Generalized Anxiety Disorder (GAD), which affects 6.8 million adults or 3.1 percent of the U.S. population, is characterized by persistent and excessive worry about a number of different things. Individuals with GAD find it difficult to control their worry. They may worry more than seems warranted about actual events or may expect the worst even when there is no apparent reason for concern.
People with the disorder, which is also referred to as GAD, experience excessive anxiety and worry, often expecting the worst even when there is no apparent reason for concern. They anticipate disaster and may be overly concerned about money, health, family, work, or other issues. GAD is diagnosed when a person finds it difficult to control worry on more days than not for at least six months and has three or more symptoms. Learn more symptoms.
Sometimes just the thought of getting through the day produces anxiety. They don’t know how to stop the worry cycle and feel it is beyond their control, even though they usually realize that their anxiety is more intense than the situation warrants.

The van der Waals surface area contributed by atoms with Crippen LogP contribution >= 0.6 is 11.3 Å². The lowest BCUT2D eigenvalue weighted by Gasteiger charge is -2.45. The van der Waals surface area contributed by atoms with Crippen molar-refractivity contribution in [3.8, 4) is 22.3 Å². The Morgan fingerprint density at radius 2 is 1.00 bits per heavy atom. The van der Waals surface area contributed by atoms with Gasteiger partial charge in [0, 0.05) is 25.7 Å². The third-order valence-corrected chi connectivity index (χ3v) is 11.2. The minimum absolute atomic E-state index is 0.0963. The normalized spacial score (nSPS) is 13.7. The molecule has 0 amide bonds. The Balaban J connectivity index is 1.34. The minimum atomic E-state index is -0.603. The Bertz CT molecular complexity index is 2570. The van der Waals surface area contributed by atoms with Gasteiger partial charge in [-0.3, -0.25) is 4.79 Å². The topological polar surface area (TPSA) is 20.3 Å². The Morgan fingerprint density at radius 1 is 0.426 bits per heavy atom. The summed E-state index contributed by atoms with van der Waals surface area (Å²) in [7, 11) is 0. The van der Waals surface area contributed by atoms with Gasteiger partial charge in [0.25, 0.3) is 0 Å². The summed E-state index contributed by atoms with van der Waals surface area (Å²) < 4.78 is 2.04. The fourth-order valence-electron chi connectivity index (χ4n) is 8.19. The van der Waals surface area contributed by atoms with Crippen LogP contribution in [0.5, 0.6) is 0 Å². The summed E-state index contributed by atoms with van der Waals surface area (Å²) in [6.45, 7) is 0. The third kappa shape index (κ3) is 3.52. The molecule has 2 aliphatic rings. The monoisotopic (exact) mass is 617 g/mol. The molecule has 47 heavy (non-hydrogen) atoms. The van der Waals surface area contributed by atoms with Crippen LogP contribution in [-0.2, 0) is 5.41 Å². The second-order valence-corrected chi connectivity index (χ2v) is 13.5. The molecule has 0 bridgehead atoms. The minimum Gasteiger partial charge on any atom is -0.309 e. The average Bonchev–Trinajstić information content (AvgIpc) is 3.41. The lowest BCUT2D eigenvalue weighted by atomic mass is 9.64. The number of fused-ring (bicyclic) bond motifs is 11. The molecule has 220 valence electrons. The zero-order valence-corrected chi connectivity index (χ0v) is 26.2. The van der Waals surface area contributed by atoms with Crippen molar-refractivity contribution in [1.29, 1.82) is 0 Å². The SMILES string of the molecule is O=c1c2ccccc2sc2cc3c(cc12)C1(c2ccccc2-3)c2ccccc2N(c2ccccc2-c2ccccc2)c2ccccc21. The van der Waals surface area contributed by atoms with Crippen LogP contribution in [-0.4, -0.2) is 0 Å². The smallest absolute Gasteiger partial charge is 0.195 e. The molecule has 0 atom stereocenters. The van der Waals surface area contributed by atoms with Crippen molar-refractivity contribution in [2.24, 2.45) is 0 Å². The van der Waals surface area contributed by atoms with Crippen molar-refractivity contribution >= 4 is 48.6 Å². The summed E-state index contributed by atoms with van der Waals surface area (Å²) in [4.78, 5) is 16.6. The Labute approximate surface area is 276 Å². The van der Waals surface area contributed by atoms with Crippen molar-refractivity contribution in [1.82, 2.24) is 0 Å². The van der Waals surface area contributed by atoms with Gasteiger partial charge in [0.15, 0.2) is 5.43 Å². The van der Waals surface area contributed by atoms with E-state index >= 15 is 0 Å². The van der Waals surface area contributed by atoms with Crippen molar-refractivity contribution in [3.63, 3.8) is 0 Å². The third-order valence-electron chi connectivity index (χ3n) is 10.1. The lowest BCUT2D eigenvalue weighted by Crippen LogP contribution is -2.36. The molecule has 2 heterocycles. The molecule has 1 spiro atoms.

GAD affects 6.8 million adults, or 3.1% of the U.S. population, in any given year. Women are twice as likely to be affected.
The disorder comes on gradually and can begin across the life cycle, though the risk is highest between childhood and middle age. Although the exact cause of GAD is unknown, there is evidence that biological factors, family background, and life experiences, particularly stressful ones, play a role.
When their anxiety level is mild, people with GAD can function socially and be gainfully employed. Although they may avoid some situations because they have the disorder, some people can have difficulty carrying out the simplest daily activities when their anxiety is severe.